Flashcards in Immunology Deck (42):
What kind of infections indicate immune deficiency?
S - serious
P - persistent
U - unusual
R - recurrent
What are some common causes of secondary immunodeficiency?
What is reticular dysgenesis?
Failure to differentiate along myeloid lineage - failure to produce neutrophils
What is Kostmann syndrome?
Severe congenital neutropaenia
What brings about leukocyte adhesion deficiency?
Defect in leukocyte integrins (CD18)
What are the clinical features of leukocyte adhesion deficiency?
Deep tissue infections
What causes a chronic granulomatous disease?
Failure of oxidative killing mechanisms
How does a granuloma form?
Organisms are not cleared
Persistent lymphocyte and phagocyte accumulation
Clinical features of chronic granulomatous disease?
Recurrent deep infections (staph, aspergillus, pseudomonas, myco)
Failure to thrive
Lymphadenopathy and hepatosplenomegaly
What does the Nitroblue Tetrazolium test test for?
Chronic granulomatous disease
What organisms hide from immune cells inside normal cells?
Where does Mycobacteria hide?
Inside immune cells
What infection prophylaxis is used in phagocyte deficiencies?
What is the role of CD4+ cells?
- Activate CD8+ and B cells
- Produce cytokines
HLA Class ii peptide recognition
What is the role of CD8+ cells?
HLA Class i recognition (HLA-A/B/C)
Kill cells directly
- Produce perforin
- Trigger apoptosis
- Secrete INFgamma
Important in viral/tumour defence
How are B cells activated?
Encounter antigen in lymph node
What is SCID?
Failure of lymphocyte production
Clinical presentation of SCID
Unwell by 3 months
Graft vs Host disease
FHx of early infant death
What is the commonest form of SCID and how does it present?
Very low/absent T cells
Normal/Raised B cells
Poorly developed lymphoid tissue and thymus
- Low set ears
- High forehead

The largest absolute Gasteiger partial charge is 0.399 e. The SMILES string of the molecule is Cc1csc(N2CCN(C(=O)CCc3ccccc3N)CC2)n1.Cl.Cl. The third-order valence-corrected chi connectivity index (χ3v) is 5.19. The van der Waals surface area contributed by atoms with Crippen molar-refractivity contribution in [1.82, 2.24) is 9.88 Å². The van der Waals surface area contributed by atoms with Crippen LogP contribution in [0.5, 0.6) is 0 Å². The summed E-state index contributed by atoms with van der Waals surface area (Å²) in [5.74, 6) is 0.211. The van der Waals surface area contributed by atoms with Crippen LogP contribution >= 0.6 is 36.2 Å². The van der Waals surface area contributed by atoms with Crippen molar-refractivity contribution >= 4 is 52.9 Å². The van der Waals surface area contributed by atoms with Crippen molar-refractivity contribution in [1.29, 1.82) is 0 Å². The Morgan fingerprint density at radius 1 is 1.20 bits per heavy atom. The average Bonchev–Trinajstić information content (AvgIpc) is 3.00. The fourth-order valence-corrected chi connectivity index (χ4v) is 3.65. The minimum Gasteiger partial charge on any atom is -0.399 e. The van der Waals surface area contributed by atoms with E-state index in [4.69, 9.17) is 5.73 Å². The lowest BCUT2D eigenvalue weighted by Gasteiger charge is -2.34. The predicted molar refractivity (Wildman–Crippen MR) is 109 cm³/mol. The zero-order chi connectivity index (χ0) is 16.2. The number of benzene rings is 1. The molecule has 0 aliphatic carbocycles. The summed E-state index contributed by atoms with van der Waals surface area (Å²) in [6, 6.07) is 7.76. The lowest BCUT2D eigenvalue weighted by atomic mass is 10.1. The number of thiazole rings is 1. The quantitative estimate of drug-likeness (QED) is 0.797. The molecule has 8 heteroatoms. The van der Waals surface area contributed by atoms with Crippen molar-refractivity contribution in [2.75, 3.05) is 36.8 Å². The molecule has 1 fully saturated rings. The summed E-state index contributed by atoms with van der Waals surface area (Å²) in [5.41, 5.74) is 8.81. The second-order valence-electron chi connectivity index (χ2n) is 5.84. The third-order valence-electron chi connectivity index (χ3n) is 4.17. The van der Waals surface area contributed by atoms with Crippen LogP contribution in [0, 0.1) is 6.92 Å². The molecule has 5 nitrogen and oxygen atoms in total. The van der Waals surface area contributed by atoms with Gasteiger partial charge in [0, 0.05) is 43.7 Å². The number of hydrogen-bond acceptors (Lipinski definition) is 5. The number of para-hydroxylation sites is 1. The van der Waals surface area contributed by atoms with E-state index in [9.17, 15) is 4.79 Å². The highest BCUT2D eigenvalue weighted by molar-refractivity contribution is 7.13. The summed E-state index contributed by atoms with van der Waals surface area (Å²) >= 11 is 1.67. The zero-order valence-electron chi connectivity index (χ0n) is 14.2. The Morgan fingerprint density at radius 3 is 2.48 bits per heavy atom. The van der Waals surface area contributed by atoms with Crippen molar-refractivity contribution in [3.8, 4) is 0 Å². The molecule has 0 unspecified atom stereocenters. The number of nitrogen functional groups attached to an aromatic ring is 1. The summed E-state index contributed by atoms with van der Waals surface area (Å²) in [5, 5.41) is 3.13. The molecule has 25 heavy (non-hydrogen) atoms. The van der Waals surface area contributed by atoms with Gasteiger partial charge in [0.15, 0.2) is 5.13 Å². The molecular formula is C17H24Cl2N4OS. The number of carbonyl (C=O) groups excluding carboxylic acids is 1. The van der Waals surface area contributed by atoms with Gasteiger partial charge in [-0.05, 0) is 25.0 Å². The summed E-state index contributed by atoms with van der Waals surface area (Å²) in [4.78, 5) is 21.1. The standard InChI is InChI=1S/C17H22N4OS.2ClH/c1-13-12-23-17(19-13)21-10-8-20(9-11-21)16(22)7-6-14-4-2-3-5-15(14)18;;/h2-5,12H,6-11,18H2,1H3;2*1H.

- Cleft palate
- Small mouth and jaw
What is type i hypersensitivity?
Immediate hypersensitivity (allergy)
What is type ii hypersensitivity?
Direct cell killing
What is type iii hypersensitivity?
Immune complex mediated
What is type iv hypersensitivity?
Delayed type hypersensitivity
What is an allergy?
An IgE-mediated response to external antigen
What are the clinical features of Type i allergic disease?
Influenced by site of contact
What is the pathophysiology of allergic disease?
B cells recognise antigen and produce specific IgE
T cells help in IgE production
- IgE binds to FcEpsilon receptors
- Release histamine/tryptase/heparin
What occurs in the inflammatory cascade?
Increased blood flow
Smooth muscle contraction
Increased vascular permeability
Increased mucosal secretions
Is angioedema pitting or non-pitting?
What happens in Type ii hypersensitivity?
Antibody binds to cell surface
- Cell lysis
What do IgM and IgG act as in Type ii hypersensitivity?
What are some clinical examples of Type ii hypersensitivity?
Guillan Barre syndrome
How can Type ii hypersensitivity reactions be managed?
What happens in type iii hypersensitivity?
Antigen binds to autoantibodies -> Immune complex
Complexes deposit in small vessels
Macrophage and neutrophil infiltration
What are some examples of type iii hypersensitivity/hypersensitivity pneumonitis?
Bird fanciers lung
Malt workers lung
What are the symptoms of type iii hypersensitivity reactions and when do they occur?
4-8 hours after exposure
Which immune cells mediate Type iv hypersensitivity?
What happens in type iv hypersensitivity?
T cell priming
- Activation of primed T cells
- Macrophage, neutrophil and lymphocyte recruitment
What are the two types of vaccination?
What are the two types of active vaccination?
What are the three types of inactive vaccination?